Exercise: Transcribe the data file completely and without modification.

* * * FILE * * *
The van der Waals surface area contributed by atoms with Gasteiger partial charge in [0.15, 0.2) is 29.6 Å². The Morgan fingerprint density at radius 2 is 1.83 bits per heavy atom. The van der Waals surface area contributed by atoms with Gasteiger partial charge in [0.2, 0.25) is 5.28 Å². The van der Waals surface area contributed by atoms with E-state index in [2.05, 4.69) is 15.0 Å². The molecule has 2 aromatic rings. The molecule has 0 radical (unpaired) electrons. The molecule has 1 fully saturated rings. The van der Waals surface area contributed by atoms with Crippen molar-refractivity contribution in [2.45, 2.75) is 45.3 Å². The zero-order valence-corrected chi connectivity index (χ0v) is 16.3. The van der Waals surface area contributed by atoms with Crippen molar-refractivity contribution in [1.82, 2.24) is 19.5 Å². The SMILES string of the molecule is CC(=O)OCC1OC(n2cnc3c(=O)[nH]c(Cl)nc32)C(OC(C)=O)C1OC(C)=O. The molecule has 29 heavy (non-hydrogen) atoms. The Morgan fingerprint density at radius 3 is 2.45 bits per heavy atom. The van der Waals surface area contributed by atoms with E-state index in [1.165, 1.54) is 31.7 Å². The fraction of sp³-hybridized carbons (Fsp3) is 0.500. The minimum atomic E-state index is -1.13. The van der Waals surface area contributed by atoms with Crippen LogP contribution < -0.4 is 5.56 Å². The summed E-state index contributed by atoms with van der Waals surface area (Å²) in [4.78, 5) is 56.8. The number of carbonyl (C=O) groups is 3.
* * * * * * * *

The van der Waals surface area contributed by atoms with Gasteiger partial charge in [0.15, 0.2) is 29.6 Å². The Morgan fingerprint density at radius 2 is 1.83 bits per heavy atom. The van der Waals surface area contributed by atoms with Gasteiger partial charge in [0.2, 0.25) is 5.28 Å². The van der Waals surface area contributed by atoms with E-state index in [2.05, 4.69) is 15.0 Å². The molecule has 2 aromatic rings. The molecule has 0 radical (unpaired) electrons. The molecule has 1 fully saturated rings. The van der Waals surface area contributed by atoms with Crippen molar-refractivity contribution in [2.45, 2.75) is 45.3 Å². The zero-order valence-corrected chi connectivity index (χ0v) is 16.3. The van der Waals surface area contributed by atoms with Crippen molar-refractivity contribution in [1.82, 2.24) is 19.5 Å². The SMILES string of the molecule is CC(=O)OCC1OC(n2cnc3c(=O)[nH]c(Cl)nc32)C(OC(C)=O)C1OC(C)=O. The molecule has 29 heavy (non-hydrogen) atoms. The Morgan fingerprint density at radius 3 is 2.45 bits per heavy atom. The van der Waals surface area contributed by atoms with E-state index in [1.165, 1.54) is 31.7 Å². The fraction of sp³-hybridized carbons (Fsp3) is 0.500. The minimum atomic E-state index is -1.13. The van der Waals surface area contributed by atoms with Crippen LogP contribution < -0.4 is 5.56 Å². The summed E-state index contributed by atoms with van der Waals surface area (Å²) in [4.78, 5) is 56.8. The number of carbonyl (C=O) groups is 3.